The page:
*Sermon preached on 13 October 2019, at First Christian Church of Hampton. Honestly, I’d like to expand upon the whole “borderlands” aspect of this, and may well do so. It really is a profound metaphor for where Jesus meets all of us in life-changing encounters…. and where the grace of God stands out most clearly. It is the context always, for the gratitude that is what marks out the truly Christian life, in every circumstance. It is this that I myself am pondering and will continue to do so, in my own life. I invite you to do likewise. – Vinson
Gospel of Luke 17:11-19 (New Revised Standard Version)
On the way to Jerusalem Jesus was going through the region between Samaria and Galilee. As he entered a village, ten lepers approached him. Keeping their distance, they called out, saying, “Jesus, Master, have mercy on us!” When he saw them, he said to them, “Go and show yourselves to the priests.” And as they went, they were made clean. Then one of them, when he saw that he was healed, turned back, praising God with a loud voice. He prostrated himself at Jesus’ feet and thanked him. And he was a Samaritan. Then Jesus asked, “Were not ten made clean? But the other nine, where are they? Was none of them found to return and give praise to God except this foreigner?” Then he said to him, “Get up and go on your way; your faith has made you well.”
One of the things that warms any parent’s heart is when other people comment on the children’s positive traits. Let’s face it, it isn’t easy being a parent. A parent notices what isn’t going as well as we would hope, or where our child needs growth. Sometimes, it’s just hard to have the big picture of success. That’s why back when our children were little, Julie and I started noticing what was good in other folks’ children and telling the parents… who would often become emotional with relief and joy. Parent to parent encouragement is a needed gift.
Let’s face it, in the daily grind it is sometimes hard to see that bigger picture of success, and parents can use the encouragement. All of us can use that kind word of where we are being successful, to be honest, parents or not.
It was back in that timeframe that Julie and I started a daily practice of just spending about 15 minutes together. Julie took the even-numbered days and I took the odd-numbered days! It was our way of sharing ownership for initiating a conversation that would always start with gratitude. Some of it might be for specific daily chores. Some of it might be for those singular moments, like Julie going out of her way to pick up cards for me to send our Moms for an upcoming Mother’s Day or for their birthdays. I suppose for some, it might be just laying out clothes that match, for those of us a bit colorblind or have no sense of style! Then we’d check with the other as to anything that was missed, as to our expressing appreciation. It just made us much more aware of all the small things that go into making a household run, raising kids, and being married. Then we’d go over our calendars, so we both knew what was happening, before touching upon any need for a changed behavior.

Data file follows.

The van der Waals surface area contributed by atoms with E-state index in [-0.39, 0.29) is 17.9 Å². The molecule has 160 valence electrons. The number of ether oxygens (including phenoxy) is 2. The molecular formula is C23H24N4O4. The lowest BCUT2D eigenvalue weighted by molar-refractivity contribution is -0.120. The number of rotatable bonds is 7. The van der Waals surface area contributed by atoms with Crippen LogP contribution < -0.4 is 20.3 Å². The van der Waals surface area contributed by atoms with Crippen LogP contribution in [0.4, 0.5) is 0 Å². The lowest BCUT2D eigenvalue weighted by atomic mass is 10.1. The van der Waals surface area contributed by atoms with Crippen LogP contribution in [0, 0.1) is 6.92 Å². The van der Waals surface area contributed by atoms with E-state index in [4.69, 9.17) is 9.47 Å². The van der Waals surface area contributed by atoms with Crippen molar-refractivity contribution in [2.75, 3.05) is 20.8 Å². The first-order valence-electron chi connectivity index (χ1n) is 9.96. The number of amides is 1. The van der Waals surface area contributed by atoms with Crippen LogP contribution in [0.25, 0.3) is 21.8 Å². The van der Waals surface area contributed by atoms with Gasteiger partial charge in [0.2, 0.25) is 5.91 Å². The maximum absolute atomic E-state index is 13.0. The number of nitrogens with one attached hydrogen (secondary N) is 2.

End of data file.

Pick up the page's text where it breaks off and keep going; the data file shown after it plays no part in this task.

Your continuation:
Simple. Uplifting. Unifying.
WHY I BRING THIS UP
If the text from the Gospel offers a number of sermon possibilities, gratitude surely is at the heart of today’s lesson from the Gospel of Luke.
How often do we really, deliberately consider it? I mean REALLY, deeply, consider it?
I’m not talking about the courtesy thank yous we say when someone opens a door, but actually centering ourselves in the BEING a people of gratitude, living a life of noting and appreciating that which is good?
Having set his face toward Jerusalem, in the 9th chapter of Luke, where he will finally arrive in the 19th chapter, if we peruse those chapters that span between, we might notice that Jesus tended to frequent those borderlands between Samaria and Galilee. I would suggest the “borderlands” is something of a metaphor for where the ministry of Jesus takes place in human life.
In today’s lesson, the borderlands are where Jesus encounters ten men begging for assistance, a mix of untouchables, a people whose shared suffering had become their tribe. Not just any suffering, but socially isolating as much as physically painful, cut off as it were, from the land of the living, with a life that but awaited death. The two types of lepresy both ended in death, one in 9-10 years and the other in maybe 20.
William Barclay describes the hideous progression of the worse form of this disease: Eyebrows would fall out; the eyes become staring; the vocal chords become ulcerated, and the voice becomes hoarse, and the breath wheezes. The hands and feet always ulcerate, and eventually one’s life would end in ulcerated growth, mental decay, coma and ultimately death. Or, one’s nerve trunks are affected, the muscles waste away, and the hands become like claws, with the progressive loss of fingers and toes, until in the end a whole hand or a whole foot may drop off.